KNOWITALL's avatar

Of course. Some people seem to read animals better than others, maybe it’s the human rather than the dog that has to be perceptive enough to ‘hear’ the animal.

Dutchess_III's avatar

Yes. Dakota bonded to Rick instantly. She wouldn’t leave his side.

SEKA's avatar

Just like dogs sense when you’re afraid of them, they also sense when you love them. I never met a dog that I couldn’t love.

longgone's avatar

Yes, absolutely.

Many, if not most dogs, actively look for human companionship. Dogs are highly social creatures, and they’ve evolved to extend their bonds to our species. They don’t just want companionship – they need it. And they will certainly try to approach strangers for the things they need, when their trusted people are unavailable.

My old dog once got locked out. She walked along the street until she found a friendly lady, then urged her to come to the door with purposeful stares. She was very clear, apparently. She didn’t know this lady and she didn’t want to go gome with her – she just knew she’d need a human to ring the doorbell for her.

Here’s a good article on the subject of how our brains are (not so) different from dogs’. An excerpt:

“The basic emotions like fear, anger and a sense of well-being are primitive mechanisms designed for the survival of animals who live in complicated, changing environments. [D]ogs share the same brain structures, the same neurotransmitters, the same hormones and the same external expressions of emotions that exist in people.

KNOWITALL's avatar

@longgone My neighbors dog gets out of the fence on occasion, but runs to my driveway as soon as I get home. He asks me to put him back in his fenced yard before mom and dad catch him out. He’s not a nice dog, always snarls when I walk him home, but that makes it more special for me. Crazy dog.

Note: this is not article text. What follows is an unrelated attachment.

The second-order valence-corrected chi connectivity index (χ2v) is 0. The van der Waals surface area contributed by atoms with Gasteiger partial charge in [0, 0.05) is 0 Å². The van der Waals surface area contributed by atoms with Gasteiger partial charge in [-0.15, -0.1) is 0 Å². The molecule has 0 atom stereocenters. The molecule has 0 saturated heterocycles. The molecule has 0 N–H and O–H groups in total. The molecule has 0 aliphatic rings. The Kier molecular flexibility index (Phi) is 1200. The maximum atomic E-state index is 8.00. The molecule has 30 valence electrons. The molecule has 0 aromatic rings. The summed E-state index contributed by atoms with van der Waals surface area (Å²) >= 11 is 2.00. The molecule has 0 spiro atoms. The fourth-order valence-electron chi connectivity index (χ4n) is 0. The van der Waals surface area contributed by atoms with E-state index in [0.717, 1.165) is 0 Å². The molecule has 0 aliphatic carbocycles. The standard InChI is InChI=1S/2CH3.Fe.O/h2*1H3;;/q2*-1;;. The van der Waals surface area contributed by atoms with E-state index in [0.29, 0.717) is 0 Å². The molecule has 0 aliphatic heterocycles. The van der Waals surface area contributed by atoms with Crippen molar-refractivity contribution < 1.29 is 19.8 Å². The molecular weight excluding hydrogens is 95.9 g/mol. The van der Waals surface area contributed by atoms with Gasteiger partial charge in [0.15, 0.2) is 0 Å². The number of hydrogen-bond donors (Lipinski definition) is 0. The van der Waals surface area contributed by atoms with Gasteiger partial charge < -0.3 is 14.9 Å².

snowberry's avatar

My daughter went to a rescue place to pick out a new dog. One dog instantly bonded to her boyfriend, so they got that one. It’s a great dog.

LadyMarissa's avatar

^ That’s how I’ve chosen ALL my dogs & some of my cats. I go into the room with them & sit down on the floor. The one that interacts with me the most is the one that I take home with me. When I get home, I start calling out names & the one they respond to is the one they get named. That way it’s not my fault if they get a crappy name!!!

Aster's avatar

Yes. My ex and our daughters were driving out in the country and spotted a white dog. He stopped the car and we went up to it . He was so adorable and continued flipping over onto his back. Then he’d stand back up and then flip over again. We took him home with us and he was a super sweet dog. We all knew he wanted us to take him. He had been dumped there or close by.

longgone's avatar

@KNOWITALL That does sound like a strange dog. What does he snarl at, and how come he can’t get back into the yard by himself?

KNOWITALL's avatar

@longgone He snarls at me once we’re on his property, very protective. But he needs me to latch the gate once he’s back in. The dog catchers got him a few times so he learned I suppose.